writing to a prompt: ordinary blessings
I nod at the students we pass in the hall, greeting many of them by name.
“How do you know all their names?” my little companion asks me, taking my hand as more of them pass by us in extended clumps.
“Well, I was their teacher when they were younger. I never forget a student’s name. Now that you’re my student, I’ll never forget your name.”
And being the 4 year old he is, he responds with: “Why?”
And the best answer I can give is: “Because. Because my students are important to me and greeting you by name is a way I can show you that every day.”
writing from a prompt: growing
Some of you plant bulbs
or tend spindly seedlings, dreaming of summer bouquets
but me, well,
I grow sweaters.
In my lap, skein by skein,
with two sharp points
and nimble fingers
I turn yarn
into a puddles of softness
growing inch by inch and row by row,
until a full blown sweater
emerges, ready to wrap and delight you
as much as it did me
to create it.
this is a picture of myself today:
i’m curled up in my chair
ear buds tuned to the radio to take my mind off the ache in my head
a velvetty afghan is stretched from my toes to my nose
and my cat is lying horizontally across my chest as though daring me to move
my eyes are closed
i should go back to bed
i just called in sick to work
it really would be okay to go back to bed
but then i would have to get the cat to move…..
writing with a prompt: return
Mondays are full of returns:
a route traveled,
a way of being in the world,
and then finally, to home.
But Mondays are also a chance to:
Sojourn – such a trip implies something different than a vacation and less than an adventure, a saunter into a new place or space where the trappings currently used to define one’s time and interactions are suspended, what is essential becomes most relevant.
I’ve got a friend who is currently at Holden Village in the Cascade Mountains for a snowy sojourn. She will be gone for close to two weeks, away from email and phone, living in a rustic but close knit community.
I’m not sure I’ve ever been on a “sojourn” in any climate or season. But maybe I haven’t defined this word correctly for myself. Maybe it isn’t about the amount of time dedicated to being away or the distance or the difference from the norm in the place visited.
Maybe it’s all together about a state of mind and what one brings home.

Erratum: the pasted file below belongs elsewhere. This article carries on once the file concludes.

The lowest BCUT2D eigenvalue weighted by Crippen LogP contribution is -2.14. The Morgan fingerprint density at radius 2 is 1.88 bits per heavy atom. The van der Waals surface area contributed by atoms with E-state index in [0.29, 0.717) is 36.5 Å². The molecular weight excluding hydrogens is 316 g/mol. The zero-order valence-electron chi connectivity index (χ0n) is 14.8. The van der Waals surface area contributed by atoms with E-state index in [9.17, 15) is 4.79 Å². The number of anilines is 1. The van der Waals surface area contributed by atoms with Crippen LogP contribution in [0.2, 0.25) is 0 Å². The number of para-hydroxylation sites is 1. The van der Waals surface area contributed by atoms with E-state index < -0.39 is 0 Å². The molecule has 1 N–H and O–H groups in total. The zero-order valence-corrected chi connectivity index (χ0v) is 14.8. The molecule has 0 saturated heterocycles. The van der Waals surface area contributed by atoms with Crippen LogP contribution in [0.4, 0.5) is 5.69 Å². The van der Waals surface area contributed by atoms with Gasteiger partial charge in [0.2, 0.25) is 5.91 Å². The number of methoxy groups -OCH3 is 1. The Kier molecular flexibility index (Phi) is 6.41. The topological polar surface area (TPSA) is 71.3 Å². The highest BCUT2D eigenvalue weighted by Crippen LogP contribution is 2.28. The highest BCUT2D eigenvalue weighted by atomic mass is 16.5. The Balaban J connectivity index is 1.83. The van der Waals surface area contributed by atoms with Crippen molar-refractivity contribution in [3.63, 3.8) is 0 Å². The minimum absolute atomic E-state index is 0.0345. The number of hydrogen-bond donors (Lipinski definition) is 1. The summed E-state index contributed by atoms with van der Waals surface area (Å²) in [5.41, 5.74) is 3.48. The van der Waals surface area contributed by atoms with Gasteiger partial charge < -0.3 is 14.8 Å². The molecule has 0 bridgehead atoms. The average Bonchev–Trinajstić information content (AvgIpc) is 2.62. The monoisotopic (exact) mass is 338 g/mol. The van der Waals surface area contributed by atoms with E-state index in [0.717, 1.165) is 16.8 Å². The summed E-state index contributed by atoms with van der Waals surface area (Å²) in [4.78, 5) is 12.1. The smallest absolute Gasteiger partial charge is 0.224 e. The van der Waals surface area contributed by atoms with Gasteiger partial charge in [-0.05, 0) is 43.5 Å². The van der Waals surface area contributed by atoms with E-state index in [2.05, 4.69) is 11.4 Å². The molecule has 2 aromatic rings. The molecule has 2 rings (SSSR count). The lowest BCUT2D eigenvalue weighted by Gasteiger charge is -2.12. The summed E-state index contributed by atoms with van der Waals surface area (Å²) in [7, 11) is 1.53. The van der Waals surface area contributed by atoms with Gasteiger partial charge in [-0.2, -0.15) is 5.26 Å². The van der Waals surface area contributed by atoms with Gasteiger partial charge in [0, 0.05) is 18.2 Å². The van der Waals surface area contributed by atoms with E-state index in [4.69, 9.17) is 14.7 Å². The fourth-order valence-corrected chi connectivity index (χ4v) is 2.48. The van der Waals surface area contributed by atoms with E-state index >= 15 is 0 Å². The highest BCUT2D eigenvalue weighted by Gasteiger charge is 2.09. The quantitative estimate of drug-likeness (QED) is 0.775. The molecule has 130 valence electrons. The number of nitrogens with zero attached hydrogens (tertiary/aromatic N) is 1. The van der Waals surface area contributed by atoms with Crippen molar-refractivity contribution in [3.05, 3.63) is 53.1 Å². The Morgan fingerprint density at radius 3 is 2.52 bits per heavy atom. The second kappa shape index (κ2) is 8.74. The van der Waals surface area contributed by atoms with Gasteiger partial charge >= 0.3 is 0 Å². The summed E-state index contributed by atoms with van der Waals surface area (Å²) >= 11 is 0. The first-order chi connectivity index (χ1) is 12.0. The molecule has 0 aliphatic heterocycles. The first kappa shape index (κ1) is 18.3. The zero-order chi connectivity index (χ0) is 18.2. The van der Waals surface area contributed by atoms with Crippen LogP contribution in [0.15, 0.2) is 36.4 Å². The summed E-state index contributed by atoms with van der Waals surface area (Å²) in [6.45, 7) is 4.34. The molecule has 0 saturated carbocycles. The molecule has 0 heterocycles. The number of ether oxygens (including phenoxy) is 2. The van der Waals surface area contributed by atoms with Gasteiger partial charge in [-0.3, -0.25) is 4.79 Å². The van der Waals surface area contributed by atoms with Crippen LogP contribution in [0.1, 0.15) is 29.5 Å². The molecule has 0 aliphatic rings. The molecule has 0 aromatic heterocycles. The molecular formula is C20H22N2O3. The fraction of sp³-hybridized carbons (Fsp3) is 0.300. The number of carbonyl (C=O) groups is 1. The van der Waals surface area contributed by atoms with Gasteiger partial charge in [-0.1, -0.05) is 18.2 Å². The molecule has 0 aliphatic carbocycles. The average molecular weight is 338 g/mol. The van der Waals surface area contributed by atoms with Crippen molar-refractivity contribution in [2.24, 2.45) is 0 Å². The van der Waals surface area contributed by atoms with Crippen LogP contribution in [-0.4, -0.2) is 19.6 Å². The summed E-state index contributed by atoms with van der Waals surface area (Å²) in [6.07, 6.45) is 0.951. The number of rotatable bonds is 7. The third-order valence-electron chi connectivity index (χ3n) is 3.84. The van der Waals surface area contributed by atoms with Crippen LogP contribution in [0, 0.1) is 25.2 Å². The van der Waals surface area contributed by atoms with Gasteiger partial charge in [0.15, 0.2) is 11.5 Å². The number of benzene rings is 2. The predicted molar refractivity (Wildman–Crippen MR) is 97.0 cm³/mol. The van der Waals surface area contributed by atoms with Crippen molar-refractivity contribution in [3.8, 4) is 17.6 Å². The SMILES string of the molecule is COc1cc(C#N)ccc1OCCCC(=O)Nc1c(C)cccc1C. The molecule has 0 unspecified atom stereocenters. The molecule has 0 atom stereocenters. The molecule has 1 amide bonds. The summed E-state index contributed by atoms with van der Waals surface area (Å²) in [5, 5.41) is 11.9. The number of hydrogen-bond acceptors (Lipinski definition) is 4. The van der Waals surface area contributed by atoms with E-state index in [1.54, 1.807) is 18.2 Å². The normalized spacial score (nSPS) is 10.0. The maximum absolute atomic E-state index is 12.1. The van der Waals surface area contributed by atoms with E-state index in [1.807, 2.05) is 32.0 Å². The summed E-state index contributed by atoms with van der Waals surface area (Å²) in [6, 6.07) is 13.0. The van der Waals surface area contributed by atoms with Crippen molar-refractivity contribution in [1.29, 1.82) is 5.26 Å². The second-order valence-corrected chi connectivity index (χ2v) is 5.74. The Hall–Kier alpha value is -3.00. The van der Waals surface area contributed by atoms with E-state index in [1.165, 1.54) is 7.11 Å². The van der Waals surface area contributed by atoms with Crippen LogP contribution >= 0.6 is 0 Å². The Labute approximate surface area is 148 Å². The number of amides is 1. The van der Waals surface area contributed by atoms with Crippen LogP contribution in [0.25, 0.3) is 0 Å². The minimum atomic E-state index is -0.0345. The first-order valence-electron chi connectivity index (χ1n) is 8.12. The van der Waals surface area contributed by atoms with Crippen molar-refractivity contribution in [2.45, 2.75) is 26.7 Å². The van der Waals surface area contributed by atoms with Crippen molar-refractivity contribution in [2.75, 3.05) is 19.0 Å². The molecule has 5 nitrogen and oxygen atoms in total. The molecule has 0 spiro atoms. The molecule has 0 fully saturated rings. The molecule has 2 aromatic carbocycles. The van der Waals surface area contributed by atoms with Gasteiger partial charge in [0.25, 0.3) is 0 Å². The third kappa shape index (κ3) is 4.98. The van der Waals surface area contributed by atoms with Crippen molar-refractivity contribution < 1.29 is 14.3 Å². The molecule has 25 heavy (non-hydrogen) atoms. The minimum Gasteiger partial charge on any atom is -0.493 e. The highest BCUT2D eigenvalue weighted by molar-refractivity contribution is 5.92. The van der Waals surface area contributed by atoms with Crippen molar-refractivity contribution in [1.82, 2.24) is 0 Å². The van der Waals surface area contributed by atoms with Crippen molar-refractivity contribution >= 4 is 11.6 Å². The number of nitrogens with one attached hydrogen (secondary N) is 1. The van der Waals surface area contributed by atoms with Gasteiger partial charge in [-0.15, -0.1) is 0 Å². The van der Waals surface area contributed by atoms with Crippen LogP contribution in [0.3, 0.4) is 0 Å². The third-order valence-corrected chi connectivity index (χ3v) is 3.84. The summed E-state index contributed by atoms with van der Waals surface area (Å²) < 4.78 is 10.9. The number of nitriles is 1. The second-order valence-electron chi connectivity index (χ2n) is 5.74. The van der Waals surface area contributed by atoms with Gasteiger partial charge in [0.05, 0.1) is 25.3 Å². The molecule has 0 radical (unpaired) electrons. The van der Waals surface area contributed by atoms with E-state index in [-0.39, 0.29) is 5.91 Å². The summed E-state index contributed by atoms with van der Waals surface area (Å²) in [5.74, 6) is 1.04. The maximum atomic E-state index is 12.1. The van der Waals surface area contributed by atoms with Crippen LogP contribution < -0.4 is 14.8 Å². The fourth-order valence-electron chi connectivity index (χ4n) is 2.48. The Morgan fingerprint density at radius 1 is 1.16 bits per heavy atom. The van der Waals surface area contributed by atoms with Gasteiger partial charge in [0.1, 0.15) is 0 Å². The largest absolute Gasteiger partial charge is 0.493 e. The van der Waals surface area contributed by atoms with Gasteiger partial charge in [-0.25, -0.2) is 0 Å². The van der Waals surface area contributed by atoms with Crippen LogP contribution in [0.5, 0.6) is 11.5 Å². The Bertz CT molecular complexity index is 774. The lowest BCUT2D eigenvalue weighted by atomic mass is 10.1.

Sojourn (to Transfiguration)
It is not about how far you(I) go to be in another time and space.
Nor is it about how long you(I) are away,
or the efforts you(I)go through to reset your/my priorities.
It is about the questions you(I) pose,
to the troll on the bridge, the dragon in the woods, the burning bush on the wayside.
And most of all,
it is about the gift of grace and compassion
you(I) bring home for your(my) self.
thank you Barbara Silversmith for your inspirational sermon today
Dear family, friends and followers,
I will be participating in Two Writing Teachers Slice of Life writing challenge which happens in March. This means I will be trying to write everyday. While I hope you stick with me throughout the month, I know from experience that receiving an email notice or a notification on Facebook can become a bit annoying over time. I’ll appreciate whatever support you can give me to stick with this challenge as I’ve learned from the past few years of participating what a rewarding experience it is and find it feeds my spirit in many, many ways. Maybe you’d like to join me!!
I am going to try a new way to participate in this challenge which is to use the daily prompts offered by Write Alm. Lucky for me they are posted all together at the beginning of the month so I can ponder them. This first day, the prompt is “verdant” – so here goes:
needled branches weighted by snow
new growth emerging furled and sticky from the bud
vine leaves bright against windblown grasses
leaves fading to gold and russet in the fall
blades of grass mingled with mud and debris
The first thing that popped into my head when I read this prompt was “excuses.” I don’t know whether it was something told to me as I was growing up or an opinion I came to on my own but I think voicing excuses is a futile exercise. It doesn’t help me to name them and it isn’t helpful to the listener to hear them. Instead I should use the information learned from an experience to try something different. I don’t always succeed in leaving my excuses unsaid – especially in the company of close friends, but I try and wish to keep it a goal.
What should never be left unsaid is “I’m sorry” or “thank you.”
tomorrow’s prompt is “sweet light.”